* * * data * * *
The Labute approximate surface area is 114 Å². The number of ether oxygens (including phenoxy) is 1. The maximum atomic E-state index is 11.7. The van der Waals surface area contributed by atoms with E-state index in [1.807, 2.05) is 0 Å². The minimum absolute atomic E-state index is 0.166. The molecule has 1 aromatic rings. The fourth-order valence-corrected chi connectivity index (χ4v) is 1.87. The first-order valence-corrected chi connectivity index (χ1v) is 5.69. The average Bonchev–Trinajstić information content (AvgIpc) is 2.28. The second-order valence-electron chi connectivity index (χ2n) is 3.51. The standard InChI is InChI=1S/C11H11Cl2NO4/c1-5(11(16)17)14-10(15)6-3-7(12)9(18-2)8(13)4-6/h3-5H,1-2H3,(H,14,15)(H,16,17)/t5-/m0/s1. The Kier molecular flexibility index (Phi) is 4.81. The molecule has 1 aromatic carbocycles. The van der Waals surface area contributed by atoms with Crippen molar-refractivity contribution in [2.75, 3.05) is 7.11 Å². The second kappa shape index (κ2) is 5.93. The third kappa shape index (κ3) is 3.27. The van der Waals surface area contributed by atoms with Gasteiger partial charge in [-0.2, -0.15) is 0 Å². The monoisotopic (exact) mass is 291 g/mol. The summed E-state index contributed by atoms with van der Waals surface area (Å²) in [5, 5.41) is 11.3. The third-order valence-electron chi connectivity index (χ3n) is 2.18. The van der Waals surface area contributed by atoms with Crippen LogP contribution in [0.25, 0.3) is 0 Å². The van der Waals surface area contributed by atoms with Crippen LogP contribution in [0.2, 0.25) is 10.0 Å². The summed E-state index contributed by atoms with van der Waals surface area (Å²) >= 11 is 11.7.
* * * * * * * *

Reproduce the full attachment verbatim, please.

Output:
The Labute approximate surface area is 114 Å². The number of ether oxygens (including phenoxy) is 1. The maximum atomic E-state index is 11.7. The van der Waals surface area contributed by atoms with E-state index in [1.807, 2.05) is 0 Å². The minimum absolute atomic E-state index is 0.166. The molecule has 1 aromatic rings. The fourth-order valence-corrected chi connectivity index (χ4v) is 1.87. The first-order valence-corrected chi connectivity index (χ1v) is 5.69. The average Bonchev–Trinajstić information content (AvgIpc) is 2.28. The second-order valence-electron chi connectivity index (χ2n) is 3.51. The standard InChI is InChI=1S/C11H11Cl2NO4/c1-5(11(16)17)14-10(15)6-3-7(12)9(18-2)8(13)4-6/h3-5H,1-2H3,(H,14,15)(H,16,17)/t5-/m0/s1. The Kier molecular flexibility index (Phi) is 4.81. The molecule has 1 aromatic carbocycles. The van der Waals surface area contributed by atoms with Crippen molar-refractivity contribution in [2.75, 3.05) is 7.11 Å². The second kappa shape index (κ2) is 5.93. The third kappa shape index (κ3) is 3.27. The van der Waals surface area contributed by atoms with Gasteiger partial charge in [-0.2, -0.15) is 0 Å². The monoisotopic (exact) mass is 291 g/mol. The summed E-state index contributed by atoms with van der Waals surface area (Å²) in [5, 5.41) is 11.3. The third-order valence-electron chi connectivity index (χ3n) is 2.18. The van der Waals surface area contributed by atoms with Crippen LogP contribution in [0.25, 0.3) is 0 Å². The van der Waals surface area contributed by atoms with Crippen LogP contribution in [0.2, 0.25) is 10.0 Å². The summed E-state index contributed by atoms with van der Waals surface area (Å²) >= 11 is 11.7.